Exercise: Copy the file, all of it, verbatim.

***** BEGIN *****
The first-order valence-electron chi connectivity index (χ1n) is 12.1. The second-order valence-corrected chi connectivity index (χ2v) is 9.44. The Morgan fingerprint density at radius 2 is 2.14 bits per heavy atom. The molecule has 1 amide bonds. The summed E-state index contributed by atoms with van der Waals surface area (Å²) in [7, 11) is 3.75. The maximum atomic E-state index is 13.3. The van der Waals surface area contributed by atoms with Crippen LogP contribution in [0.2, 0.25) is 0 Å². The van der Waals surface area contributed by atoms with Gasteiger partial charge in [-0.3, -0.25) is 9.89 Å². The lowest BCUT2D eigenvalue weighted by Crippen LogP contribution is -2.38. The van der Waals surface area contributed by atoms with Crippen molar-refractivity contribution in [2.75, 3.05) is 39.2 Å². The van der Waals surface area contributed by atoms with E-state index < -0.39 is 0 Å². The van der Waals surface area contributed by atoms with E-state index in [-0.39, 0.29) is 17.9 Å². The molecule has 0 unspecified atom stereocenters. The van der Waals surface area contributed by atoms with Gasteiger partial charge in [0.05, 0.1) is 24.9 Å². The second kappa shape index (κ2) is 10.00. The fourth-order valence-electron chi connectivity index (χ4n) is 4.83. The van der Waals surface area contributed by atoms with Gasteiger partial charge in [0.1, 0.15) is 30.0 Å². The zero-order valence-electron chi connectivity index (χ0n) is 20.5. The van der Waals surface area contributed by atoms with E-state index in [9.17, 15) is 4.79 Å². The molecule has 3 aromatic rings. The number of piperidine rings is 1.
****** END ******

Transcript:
The first-order valence-electron chi connectivity index (χ1n) is 12.1. The second-order valence-corrected chi connectivity index (χ2v) is 9.44. The Morgan fingerprint density at radius 2 is 2.14 bits per heavy atom. The molecule has 1 amide bonds. The summed E-state index contributed by atoms with van der Waals surface area (Å²) in [7, 11) is 3.75. The maximum atomic E-state index is 13.3. The van der Waals surface area contributed by atoms with Crippen LogP contribution in [0.2, 0.25) is 0 Å². The van der Waals surface area contributed by atoms with Gasteiger partial charge in [-0.3, -0.25) is 9.89 Å². The lowest BCUT2D eigenvalue weighted by Crippen LogP contribution is -2.38. The van der Waals surface area contributed by atoms with Crippen molar-refractivity contribution in [2.75, 3.05) is 39.2 Å². The van der Waals surface area contributed by atoms with E-state index < -0.39 is 0 Å². The van der Waals surface area contributed by atoms with E-state index in [-0.39, 0.29) is 17.9 Å². The molecule has 0 unspecified atom stereocenters. The van der Waals surface area contributed by atoms with Gasteiger partial charge in [0.05, 0.1) is 24.9 Å². The second kappa shape index (κ2) is 10.00. The fourth-order valence-electron chi connectivity index (χ4n) is 4.83. The van der Waals surface area contributed by atoms with Gasteiger partial charge in [0.1, 0.15) is 30.0 Å². The zero-order valence-electron chi connectivity index (χ0n) is 20.5. The van der Waals surface area contributed by atoms with E-state index in [9.17, 15) is 4.79 Å². The molecule has 3 aromatic rings. The number of piperidine rings is 1.